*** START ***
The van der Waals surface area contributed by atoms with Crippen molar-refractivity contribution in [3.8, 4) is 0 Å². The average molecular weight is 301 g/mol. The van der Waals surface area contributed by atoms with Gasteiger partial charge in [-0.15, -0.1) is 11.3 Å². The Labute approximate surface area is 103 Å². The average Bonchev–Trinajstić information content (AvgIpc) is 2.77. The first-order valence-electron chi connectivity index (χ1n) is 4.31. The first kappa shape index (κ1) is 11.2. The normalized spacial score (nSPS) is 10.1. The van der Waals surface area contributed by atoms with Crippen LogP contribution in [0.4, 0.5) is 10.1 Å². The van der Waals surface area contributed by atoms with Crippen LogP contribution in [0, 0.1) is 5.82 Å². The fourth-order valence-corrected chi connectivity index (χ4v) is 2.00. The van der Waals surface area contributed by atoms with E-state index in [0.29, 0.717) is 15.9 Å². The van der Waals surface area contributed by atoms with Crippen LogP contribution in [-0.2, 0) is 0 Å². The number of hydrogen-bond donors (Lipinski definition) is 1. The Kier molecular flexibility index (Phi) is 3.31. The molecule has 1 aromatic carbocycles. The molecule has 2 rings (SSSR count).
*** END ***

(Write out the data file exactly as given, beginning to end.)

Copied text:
The van der Waals surface area contributed by atoms with Crippen molar-refractivity contribution in [3.8, 4) is 0 Å². The average molecular weight is 301 g/mol. The van der Waals surface area contributed by atoms with Gasteiger partial charge in [-0.15, -0.1) is 11.3 Å². The Labute approximate surface area is 103 Å². The average Bonchev–Trinajstić information content (AvgIpc) is 2.77. The first-order valence-electron chi connectivity index (χ1n) is 4.31. The first kappa shape index (κ1) is 11.2. The normalized spacial score (nSPS) is 10.1. The van der Waals surface area contributed by atoms with Crippen LogP contribution in [0.4, 0.5) is 10.1 Å². The van der Waals surface area contributed by atoms with Crippen LogP contribution in [0, 0.1) is 5.82 Å². The fourth-order valence-corrected chi connectivity index (χ4v) is 2.00. The van der Waals surface area contributed by atoms with E-state index in [0.29, 0.717) is 15.9 Å². The van der Waals surface area contributed by atoms with Crippen LogP contribution in [-0.2, 0) is 0 Å². The number of hydrogen-bond donors (Lipinski definition) is 1. The Kier molecular flexibility index (Phi) is 3.31. The molecule has 1 aromatic carbocycles. The molecule has 2 rings (SSSR count).